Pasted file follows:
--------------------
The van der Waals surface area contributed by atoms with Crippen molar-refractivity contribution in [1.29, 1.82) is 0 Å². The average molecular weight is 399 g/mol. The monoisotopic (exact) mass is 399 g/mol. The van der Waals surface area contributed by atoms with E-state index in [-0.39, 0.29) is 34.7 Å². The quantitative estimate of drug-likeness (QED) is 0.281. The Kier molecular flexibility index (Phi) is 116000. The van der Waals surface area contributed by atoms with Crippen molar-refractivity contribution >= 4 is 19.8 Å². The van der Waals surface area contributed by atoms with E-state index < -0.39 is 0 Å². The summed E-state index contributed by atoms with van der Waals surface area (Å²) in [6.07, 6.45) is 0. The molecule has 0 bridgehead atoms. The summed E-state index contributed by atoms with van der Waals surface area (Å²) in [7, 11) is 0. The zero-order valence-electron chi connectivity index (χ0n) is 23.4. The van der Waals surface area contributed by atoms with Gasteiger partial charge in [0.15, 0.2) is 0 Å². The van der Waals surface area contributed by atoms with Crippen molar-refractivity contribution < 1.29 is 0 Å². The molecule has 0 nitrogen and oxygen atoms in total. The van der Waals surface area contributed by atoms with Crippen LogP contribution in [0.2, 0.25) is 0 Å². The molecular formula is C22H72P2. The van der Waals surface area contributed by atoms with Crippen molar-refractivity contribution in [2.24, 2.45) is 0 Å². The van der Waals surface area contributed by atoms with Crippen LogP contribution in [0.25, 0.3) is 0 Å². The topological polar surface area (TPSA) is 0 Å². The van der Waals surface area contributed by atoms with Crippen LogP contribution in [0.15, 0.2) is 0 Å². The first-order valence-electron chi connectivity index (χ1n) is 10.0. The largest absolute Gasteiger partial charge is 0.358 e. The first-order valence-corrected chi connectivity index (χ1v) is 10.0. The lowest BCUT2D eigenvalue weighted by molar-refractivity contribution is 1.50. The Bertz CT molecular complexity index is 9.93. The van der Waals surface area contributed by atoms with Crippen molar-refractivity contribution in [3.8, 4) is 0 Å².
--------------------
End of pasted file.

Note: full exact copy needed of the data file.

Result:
The van der Waals surface area contributed by atoms with Crippen molar-refractivity contribution in [1.29, 1.82) is 0 Å². The average molecular weight is 399 g/mol. The monoisotopic (exact) mass is 399 g/mol. The van der Waals surface area contributed by atoms with E-state index in [-0.39, 0.29) is 34.7 Å². The quantitative estimate of drug-likeness (QED) is 0.281. The Kier molecular flexibility index (Phi) is 116000. The van der Waals surface area contributed by atoms with Crippen molar-refractivity contribution >= 4 is 19.8 Å². The van der Waals surface area contributed by atoms with E-state index < -0.39 is 0 Å². The summed E-state index contributed by atoms with van der Waals surface area (Å²) in [6.07, 6.45) is 0. The molecule has 0 bridgehead atoms. The summed E-state index contributed by atoms with van der Waals surface area (Å²) in [7, 11) is 0. The zero-order valence-electron chi connectivity index (χ0n) is 23.4. The van der Waals surface area contributed by atoms with Gasteiger partial charge in [0.15, 0.2) is 0 Å². The van der Waals surface area contributed by atoms with Crippen molar-refractivity contribution < 1.29 is 0 Å². The molecule has 0 nitrogen and oxygen atoms in total. The van der Waals surface area contributed by atoms with Crippen LogP contribution in [0.2, 0.25) is 0 Å². The molecular formula is C22H72P2. The van der Waals surface area contributed by atoms with Crippen molar-refractivity contribution in [2.24, 2.45) is 0 Å². The van der Waals surface area contributed by atoms with Crippen LogP contribution in [0.25, 0.3) is 0 Å². The topological polar surface area (TPSA) is 0 Å². The van der Waals surface area contributed by atoms with Crippen LogP contribution in [0.15, 0.2) is 0 Å². The first-order valence-electron chi connectivity index (χ1n) is 10.0. The largest absolute Gasteiger partial charge is 0.358 e. The first-order valence-corrected chi connectivity index (χ1v) is 10.0. The lowest BCUT2D eigenvalue weighted by molar-refractivity contribution is 1.50. The Bertz CT molecular complexity index is 9.93. The van der Waals surface area contributed by atoms with Crippen molar-refractivity contribution in [3.8, 4) is 0 Å².